Visiting Research Fellows
Permanent Fellows in Residence
Rev. John Paul Kimes, Congregation for the Doctrine of the Faith
Rev. John Paul Kimes is the Raymond of Peñafort Fellow in Canon Law at the Center for Ethics and Culture. He was ordained a priest in the eparchy of Our Lady of Lebanon of Los Angeles in 2000 and currently serves at the Congregation for the Doctrine of the Faith in the Vatican. He received his B.A. from the University of Notre Dame, an S.T.B. in theology from the Pontifical Gregorian University in Rome, and a Ph.D. in canon law from the Pontifical Oriental Institute in Rome. His recent publications include articles on the canonical situation of Eastern Catholics in the multi-Church context of the United States, implications of the norms of Anglicanorum Coetibus on the Eastern Catholic Churches, and various aspects of the work of the Congregation for the Doctrine of the Faith, particularly on the application of the norms of Sacramentorum Sanctitatis Tutela.
Visiting Research Fellows
The Center regularly provides assistance to scholars who wish to conduct research at Notre Dame. In 2017-18, the Center is hosting visiting scholars David Bentley Hart, James Hankins, Daniel Mark, and Sandra Polanía-Reyes.
David Bentley Hart
David Hart’s most recent appointment is as the visiting Danforth chair of St. Louis University; he has also held positions at The University of Virginia, Duke University, and Providence College. His specialties are philosophical theology, systematics, patristics, classical and continental philosophy, and Asian religion. His most recent work has concerned the genealogy of classical and Christian metaphysics, ontology, the metaphysics of the soul, and the philosophy of mind. Hart’s principal scholarly books are The Beauty of the Infinite (2003); The Doors of the Sea (2005); In the Aftermath (2007); Atheist Delusions (2009); and The Experience of God (2013). He has also published a popular history of Christianity (2007), a volume of short stories, and over 150 articles in such scholarly journals as Modern Theology, The Scottish Journal of Theology, and Pro Ecclesia, as well as in such trade publications as The Times Literary Supplement, The Wall Street Journal, First Things, and Commonweal.
James Hankins is a professor of Renaissance intellectual history at Harvard University. His main research interests are the history of Renaissance political thought, the history of philosophy, and the history of the classical tradition. He is the Founder and General Editor of the I Tatti Renaissance Library (Harvard University Press) and Associate Editor of the Catalogus Translationum and Commentariorum (Union Academique Internationale). He is currently finishing a monograph entitled, The Virtue Politics of the Italian Humanists.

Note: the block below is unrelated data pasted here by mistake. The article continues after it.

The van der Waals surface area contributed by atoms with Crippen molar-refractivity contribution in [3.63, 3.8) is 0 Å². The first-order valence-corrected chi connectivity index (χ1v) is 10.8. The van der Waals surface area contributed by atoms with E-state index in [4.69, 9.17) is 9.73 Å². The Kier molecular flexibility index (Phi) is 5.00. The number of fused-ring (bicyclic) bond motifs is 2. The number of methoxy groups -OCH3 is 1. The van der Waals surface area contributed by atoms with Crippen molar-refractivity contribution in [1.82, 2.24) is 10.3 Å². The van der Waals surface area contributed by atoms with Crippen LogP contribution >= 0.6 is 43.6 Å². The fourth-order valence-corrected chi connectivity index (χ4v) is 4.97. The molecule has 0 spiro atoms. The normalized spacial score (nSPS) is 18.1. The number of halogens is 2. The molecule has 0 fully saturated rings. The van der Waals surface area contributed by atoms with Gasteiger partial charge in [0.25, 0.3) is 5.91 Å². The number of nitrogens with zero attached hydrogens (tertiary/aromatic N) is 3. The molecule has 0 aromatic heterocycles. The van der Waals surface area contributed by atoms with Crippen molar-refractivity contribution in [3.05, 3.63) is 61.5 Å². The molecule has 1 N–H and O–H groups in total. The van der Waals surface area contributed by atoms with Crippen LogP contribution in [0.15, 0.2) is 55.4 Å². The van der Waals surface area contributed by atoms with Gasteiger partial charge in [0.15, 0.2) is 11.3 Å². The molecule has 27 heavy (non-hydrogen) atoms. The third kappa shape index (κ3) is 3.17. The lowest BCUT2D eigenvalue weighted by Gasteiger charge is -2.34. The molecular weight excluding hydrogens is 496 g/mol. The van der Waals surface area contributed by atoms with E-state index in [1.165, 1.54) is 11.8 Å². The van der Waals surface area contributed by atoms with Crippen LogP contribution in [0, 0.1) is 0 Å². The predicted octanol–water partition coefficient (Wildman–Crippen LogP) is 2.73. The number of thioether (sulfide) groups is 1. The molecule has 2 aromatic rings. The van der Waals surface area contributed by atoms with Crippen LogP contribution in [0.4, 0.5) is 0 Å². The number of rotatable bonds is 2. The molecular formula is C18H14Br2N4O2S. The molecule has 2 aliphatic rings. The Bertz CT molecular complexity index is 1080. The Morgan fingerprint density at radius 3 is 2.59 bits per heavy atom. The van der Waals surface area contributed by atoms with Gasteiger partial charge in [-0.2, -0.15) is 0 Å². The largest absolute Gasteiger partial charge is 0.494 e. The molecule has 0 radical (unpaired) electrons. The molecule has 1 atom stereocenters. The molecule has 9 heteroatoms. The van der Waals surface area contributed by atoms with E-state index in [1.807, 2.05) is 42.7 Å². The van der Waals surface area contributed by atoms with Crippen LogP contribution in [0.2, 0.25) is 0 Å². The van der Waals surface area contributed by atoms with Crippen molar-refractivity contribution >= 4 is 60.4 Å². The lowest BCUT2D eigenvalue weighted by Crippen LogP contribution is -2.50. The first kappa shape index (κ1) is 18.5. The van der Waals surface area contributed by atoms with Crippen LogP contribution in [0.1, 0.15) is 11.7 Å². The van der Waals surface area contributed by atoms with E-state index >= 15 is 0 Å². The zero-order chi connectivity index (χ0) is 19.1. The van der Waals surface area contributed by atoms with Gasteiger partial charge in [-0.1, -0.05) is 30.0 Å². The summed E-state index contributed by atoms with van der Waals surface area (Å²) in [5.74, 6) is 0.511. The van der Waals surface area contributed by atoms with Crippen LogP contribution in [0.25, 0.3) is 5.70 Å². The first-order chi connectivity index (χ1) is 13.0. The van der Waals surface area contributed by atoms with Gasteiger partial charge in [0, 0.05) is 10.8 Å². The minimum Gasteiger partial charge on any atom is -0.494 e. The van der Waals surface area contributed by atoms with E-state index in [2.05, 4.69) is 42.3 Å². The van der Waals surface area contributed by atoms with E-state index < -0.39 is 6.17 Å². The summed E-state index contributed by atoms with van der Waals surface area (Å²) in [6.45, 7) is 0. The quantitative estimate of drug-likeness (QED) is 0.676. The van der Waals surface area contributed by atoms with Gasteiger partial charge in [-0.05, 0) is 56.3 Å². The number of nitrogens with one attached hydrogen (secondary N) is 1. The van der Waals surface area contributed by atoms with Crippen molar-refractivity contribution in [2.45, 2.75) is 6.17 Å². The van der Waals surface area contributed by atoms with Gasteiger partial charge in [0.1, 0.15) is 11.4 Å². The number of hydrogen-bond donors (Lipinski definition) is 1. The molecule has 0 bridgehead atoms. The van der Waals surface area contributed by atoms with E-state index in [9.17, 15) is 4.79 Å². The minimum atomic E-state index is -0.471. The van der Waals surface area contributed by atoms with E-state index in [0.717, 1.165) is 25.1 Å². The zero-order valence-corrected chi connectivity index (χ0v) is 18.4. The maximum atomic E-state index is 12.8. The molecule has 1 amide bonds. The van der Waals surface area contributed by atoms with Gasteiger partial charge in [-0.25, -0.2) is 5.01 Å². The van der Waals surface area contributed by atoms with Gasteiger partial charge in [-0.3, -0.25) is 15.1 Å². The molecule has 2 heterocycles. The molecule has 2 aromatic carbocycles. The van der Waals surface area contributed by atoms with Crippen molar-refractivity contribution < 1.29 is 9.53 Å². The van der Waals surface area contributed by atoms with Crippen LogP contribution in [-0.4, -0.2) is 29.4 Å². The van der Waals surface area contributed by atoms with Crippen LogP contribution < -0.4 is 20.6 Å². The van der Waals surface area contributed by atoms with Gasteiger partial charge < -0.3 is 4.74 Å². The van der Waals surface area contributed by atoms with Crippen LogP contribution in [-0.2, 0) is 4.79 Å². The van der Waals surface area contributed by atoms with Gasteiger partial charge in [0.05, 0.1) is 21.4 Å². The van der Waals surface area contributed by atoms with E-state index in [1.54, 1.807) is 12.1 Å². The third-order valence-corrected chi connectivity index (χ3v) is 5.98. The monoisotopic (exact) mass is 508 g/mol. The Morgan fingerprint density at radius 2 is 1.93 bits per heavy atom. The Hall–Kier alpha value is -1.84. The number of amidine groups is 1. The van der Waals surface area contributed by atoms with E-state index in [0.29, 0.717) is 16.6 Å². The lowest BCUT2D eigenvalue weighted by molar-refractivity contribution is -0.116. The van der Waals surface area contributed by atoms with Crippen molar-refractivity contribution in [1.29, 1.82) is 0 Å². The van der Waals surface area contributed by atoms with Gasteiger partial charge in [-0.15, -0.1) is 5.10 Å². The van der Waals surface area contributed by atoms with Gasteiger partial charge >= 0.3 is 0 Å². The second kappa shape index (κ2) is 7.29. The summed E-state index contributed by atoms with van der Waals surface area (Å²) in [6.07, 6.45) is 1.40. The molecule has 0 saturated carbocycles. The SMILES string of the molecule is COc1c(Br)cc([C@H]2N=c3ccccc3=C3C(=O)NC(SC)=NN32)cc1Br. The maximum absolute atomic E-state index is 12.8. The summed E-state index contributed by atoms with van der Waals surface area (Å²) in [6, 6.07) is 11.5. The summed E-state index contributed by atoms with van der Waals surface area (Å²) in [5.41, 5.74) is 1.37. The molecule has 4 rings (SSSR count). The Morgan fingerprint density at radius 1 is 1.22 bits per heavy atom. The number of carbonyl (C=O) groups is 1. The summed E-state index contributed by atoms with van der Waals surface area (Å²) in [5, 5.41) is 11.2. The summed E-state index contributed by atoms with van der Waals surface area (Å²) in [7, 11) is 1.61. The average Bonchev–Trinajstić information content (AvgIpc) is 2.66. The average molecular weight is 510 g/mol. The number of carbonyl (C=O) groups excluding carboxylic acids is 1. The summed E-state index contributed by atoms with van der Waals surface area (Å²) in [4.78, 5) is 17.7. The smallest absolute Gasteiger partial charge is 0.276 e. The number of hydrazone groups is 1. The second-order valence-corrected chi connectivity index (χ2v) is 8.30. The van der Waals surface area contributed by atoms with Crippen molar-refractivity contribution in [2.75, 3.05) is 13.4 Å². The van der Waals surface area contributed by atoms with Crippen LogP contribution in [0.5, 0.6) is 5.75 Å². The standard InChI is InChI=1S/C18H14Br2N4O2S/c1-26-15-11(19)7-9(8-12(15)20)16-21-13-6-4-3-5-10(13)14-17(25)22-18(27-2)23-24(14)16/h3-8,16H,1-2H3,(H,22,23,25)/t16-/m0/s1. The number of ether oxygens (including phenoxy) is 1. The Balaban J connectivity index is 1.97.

Daniel Mark teaches political theory, philosophy of law, American government, and politics and religion at Villanova University. Since 2014 he has also served as a member of the bipartisan U.S. Commission on International Religious Freedom, which monitors the universal right to freedom of religion or belief abroad and makes policy recommendations to the President, Secretary of State and Congress. He was elected Vice Chairman of the Commission in 2016. Dr. Mark is a faculty associate of Villanova’s Matthew J. Ryan Center for the Study of Free Institutions and the Public Good and holds the rank of battalion professor for the University’s Navy Reserve Officers’ Training Corps (NROTC) unit. In addition, he has been a mentor in Villanova’s Faith and Learning Scholars Program and serves on the Graduate Committee of the Department of Political Science and the steering committee of Villanova’s new Political Theology Project. Dr. Mark has been quoted in major news outlets including CNN, the Associated Press and National Catholic Reporter.
Sandra Polanía-Reyes is a postdoctoral research fellow in the Department of Economics and the Center for Ethics and Culture at the University of Notre Dame. Sandra is also a Research Associate with Corpovisionarios, a Colombian think tank focused on social innovation. She is a development economist working at the intersection of experimental and behavioral economics and prosocial behavior. Her research agenda comprises design and evaluation of effective behavioral policy interventions in developing countries. In particular, interventions that take advantage of individual preferences and community features that look for the common good and overcome collective action problems such as social dilemmas and coordination failures. Her past research includes impact evaluation of interventions that alleviate poverty. Additionally, Sandra has explored applications of experimental economics in the field, economic decision making by low-income populations that enhances efficiency of social interventions and economic development. Although her ten years of experience in conducting and analyzing large-scale economic experiments in the field reflect a strong empirical background, Sandra’s work aims to provide sound theoretical foundations to policy design.
More on Sandra Polanía-Reyes on her personal webpage and Google Scholar profile
Past Visiting Research Fellows sponsored by the Center for Ethics and Culture include:
- Edwin Bagley, Wingate University
- Jeffrey Bishop, Saint Louis University
- David Holley, University of Southern Mississippi
- Kevin McDonnell, Saint Mary’s College (Emeritus)
- Fr. Jordi Pujol, Pontifical University of the Holy Cross